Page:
BAKERSFIELD, Calif. (KGET) — An amateur rapper who wrote about smashing someone’s head like a tin can was acquitted Tuesday of murder and robbery charges stemming from a killing where the victim died from a severe injury to his head.

A jury found Michael Emory Johnson not guilty on all charges following a weeklong trial and his release was expected within hours. His public defender, Mark Aguilar, said Johnson was very emotional and broke down in tears when the verdicts were announced.

Johnson, 21, had faced the possibility of life in prison if convicted of killing Jesus Torres, 28.

Aguilar said the prosecution built its case on circumstantial evidence such as internet and cellphone records to try to prove Johnson was with the victim and killed him with a single blow from a baseball bat or bottle. The jury deliberated for about two hours before reaching the not guilty verdicts, the attorney said.

Prosecutor Richard Choi called the case challenging and said investigators uncovered as much evidence as they could. He presented that evidence to jurors to see whether they determined it was enough to find Johnson guilty. They decided it wasn’t.

“The jury performed their responsibility and determined that the evidence did not reach the level required for criminal conviction,” Choi said.

Johnson had arranged to sell a phone to Torres through the online app OfferUp, investigators said in court filings. Torres was found dead several hours after they were scheduled to meet at Stiern Park on Aug. 30, 2017. 

A search of OfferUp and cellphone records, as well as IP addresses, identified Johnson as the person Torres had planned to meet, investigators said. Additionally, Johnson’s cellular location data tied him to the area where Torres’ phone was eventually recovered, investigators said.

Prosecutors said in a news release Tuesday that records uncovered in the case showed there had been a disagreement between Torres and Johnson regarding the meeting and Torres’ planned purchase of the phone. Torres provided his exact location and description of his vehicle to Johnson to complete the transaction. It’s the same location where Torres’ body was found.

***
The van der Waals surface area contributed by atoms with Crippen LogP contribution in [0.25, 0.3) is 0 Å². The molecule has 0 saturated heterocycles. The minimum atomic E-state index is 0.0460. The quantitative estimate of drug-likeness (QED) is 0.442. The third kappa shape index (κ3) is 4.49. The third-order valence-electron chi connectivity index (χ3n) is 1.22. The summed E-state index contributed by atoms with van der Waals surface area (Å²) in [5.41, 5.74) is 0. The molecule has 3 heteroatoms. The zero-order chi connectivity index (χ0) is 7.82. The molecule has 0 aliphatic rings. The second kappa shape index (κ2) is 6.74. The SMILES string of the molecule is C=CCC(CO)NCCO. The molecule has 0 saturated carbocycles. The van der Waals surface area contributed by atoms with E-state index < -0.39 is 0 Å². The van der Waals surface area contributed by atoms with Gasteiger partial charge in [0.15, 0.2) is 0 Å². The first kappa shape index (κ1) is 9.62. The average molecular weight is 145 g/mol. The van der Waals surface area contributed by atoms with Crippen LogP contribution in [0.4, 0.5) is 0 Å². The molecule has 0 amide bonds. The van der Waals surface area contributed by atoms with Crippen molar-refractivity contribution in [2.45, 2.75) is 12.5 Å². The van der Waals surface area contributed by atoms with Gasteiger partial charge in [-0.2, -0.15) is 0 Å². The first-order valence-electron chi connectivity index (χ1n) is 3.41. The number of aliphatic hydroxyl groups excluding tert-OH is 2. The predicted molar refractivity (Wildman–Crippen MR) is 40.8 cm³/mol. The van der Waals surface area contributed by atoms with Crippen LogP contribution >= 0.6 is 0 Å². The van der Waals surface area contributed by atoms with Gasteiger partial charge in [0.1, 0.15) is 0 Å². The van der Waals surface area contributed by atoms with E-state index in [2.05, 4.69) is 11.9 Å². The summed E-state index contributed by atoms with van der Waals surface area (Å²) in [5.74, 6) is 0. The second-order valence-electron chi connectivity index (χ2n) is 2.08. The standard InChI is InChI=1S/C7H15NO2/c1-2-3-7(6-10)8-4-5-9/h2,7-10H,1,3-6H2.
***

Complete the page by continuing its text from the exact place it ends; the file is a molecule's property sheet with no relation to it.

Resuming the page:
At trial, evidence was presented that Torres’ phone was used just after his death to contact Johnson’s family, prosecutors said, suggesting Johnson had possession of the phone.

But Aguilar argued Johnson had been babysitting his niece the day of the killing, and he wouldn’t have gone to the park and left her home alone. The crime could possibly have involved someone Johnson knew, the attorney said, but there was not enough physical evidence to tie Johnson to the slaying.

In the court filings, investigators mentioned the violent rap songs Johnson wrote, some of them about beating people in the head.

“Karate kick, knock his melon off,” Johnson raps in one song, investigators said. “Click in till he (unintelligible), smash his head like a tin can, beat the kiddie up till he’s asleep and he’s leakin,” he says in another.

Aguilar said some of Johnson’s songs are about beating people, others are about shootings and “all manner of violent acts and nonsense.” But he said those songs are an act to build street credibility and attract listeners. Johnson rapped about shooting people but didn’t even own a gun, he said.

“Rap is entertainment,” Aguilar said. “It doesn’t sell if it’s not exciting.”

District Attorney Cynthia Zimmer warned of the dangers of arranging meetings with strangers to purchase or sell items. If you do plan to buy an item from a stranger, she recommended meeting at a place where cameras and law enforcement are present, especially in front of a police department.

“Not only does meeting near police departments reduce the risk of violence and robbery due to law enforcement’s immediate, visible presence, but it also increases the likelihood that any criminal acts that do occur can be immediately responded to and evidence of any crime be readily available and secured,” Zimmer said.